Discovering India for the First Time: The Feelings of a Franco-Egyptian Girl

Posted by Laura Mansour • Monday, July 25. 2011 • Category: People and Places
At first glance one could say that there is no point in comparing Egypt and India, but when I came here I noticed that there were quite some similarities between these two countries. When I first arrived at the Indira Gandhi International Airport in Delhi I had this strange feeling of familiarity. Facing me there were hundreds of Indians staring at me but it didn’t disturb me, the same thing occurs in Egypt, so I am quite used to it. I only realized that I was in India on the way to my flat, when I tried to explain to my taxi driver who didn’t speak a word of English how to get there. From that moment I understood that in India things could quickly get more complicated and that I had to sweat it out. A challenging programme was waiting for me; will I be able to measure up to it?

The first days I decided to gather my courage and discover my neighbourhood. I made this leap to have a glimpse of India’s living conditions and culture and I quickly realized that I was not in an environment that was completely foreign to me. I was walking along the main market of Malviya Nagar when I had this strange feeling: it was a mixture of a dream and a flashback from my time in Egypt.

The panorama that stood in front of me, the city of Delhi with its crowded streets, noises and smells, reassured me somewhat. I found here the same hawkers shouting their slogans, the same sweltering atmosphere of the days of extreme heat and also the same frame of mind: bargaining. Nothing better than going to shop in a local market or to launch into the traffic jam to feel fully immersed. Crossing a busy intersection involved similar risks! However, it reminds me of how my cousins in Egypt who used to take my hand to help me cross the street – now I can proudly say “I can cross the street on my own!”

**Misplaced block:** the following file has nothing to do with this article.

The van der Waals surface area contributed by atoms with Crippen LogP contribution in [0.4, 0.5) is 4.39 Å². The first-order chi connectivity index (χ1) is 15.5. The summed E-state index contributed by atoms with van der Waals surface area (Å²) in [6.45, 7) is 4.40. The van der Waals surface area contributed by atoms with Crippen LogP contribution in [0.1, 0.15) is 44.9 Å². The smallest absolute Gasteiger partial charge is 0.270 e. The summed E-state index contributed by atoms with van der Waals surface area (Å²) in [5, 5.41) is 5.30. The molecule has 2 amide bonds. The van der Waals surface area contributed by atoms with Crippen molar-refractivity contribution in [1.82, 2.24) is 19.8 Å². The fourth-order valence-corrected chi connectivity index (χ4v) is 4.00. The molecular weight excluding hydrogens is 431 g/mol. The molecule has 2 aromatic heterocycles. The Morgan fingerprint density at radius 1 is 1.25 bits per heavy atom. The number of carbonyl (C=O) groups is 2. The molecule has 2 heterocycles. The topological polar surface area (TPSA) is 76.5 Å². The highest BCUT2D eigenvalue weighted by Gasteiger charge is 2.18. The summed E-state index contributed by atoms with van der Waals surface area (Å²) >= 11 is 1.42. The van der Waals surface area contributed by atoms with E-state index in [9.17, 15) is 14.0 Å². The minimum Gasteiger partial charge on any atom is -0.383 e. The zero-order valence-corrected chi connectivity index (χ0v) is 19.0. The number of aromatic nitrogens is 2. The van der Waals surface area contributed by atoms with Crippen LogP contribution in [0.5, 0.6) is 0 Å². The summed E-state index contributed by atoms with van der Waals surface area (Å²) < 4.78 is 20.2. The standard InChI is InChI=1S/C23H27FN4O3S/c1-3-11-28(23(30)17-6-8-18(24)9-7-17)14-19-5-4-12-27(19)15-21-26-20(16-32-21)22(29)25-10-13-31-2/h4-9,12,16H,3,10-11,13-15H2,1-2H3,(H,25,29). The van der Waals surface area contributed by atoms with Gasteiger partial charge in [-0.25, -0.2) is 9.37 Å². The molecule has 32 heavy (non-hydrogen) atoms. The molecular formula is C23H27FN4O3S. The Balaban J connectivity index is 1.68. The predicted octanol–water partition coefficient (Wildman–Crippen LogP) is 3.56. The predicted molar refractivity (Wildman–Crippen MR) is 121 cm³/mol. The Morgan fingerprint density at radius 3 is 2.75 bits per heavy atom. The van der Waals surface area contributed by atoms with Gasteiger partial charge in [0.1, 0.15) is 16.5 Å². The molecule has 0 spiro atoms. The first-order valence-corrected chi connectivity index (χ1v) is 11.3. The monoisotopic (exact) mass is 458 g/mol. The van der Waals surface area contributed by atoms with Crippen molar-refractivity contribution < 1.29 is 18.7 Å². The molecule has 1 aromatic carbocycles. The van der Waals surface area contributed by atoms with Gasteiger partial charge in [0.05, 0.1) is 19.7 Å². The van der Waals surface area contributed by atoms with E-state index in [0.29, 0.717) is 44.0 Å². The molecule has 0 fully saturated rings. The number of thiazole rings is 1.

It is true that when when many people think about these two countries, one word comes first in their minds: poverty. Children, the unemployed and handicapped are the most affected by poverty and it is a fact that one often comes across beggars, touts and children who are trying to sell roses. Nevertheless, you have to go beyond that kind of stereotype if you really want to appreciate the splendour of these countries. Simple people, always welcoming, with a sense of mutual support, that is what I found here, not to mention the gorgeous sceneries which are classified among the Seven Wonders of the World.

Some scenes particularly struck me. Just look at these pictures and try to tell which country it is:

Continue reading "Discovering India for the First Time: The Feelings of a Franco-Egyptian Girl"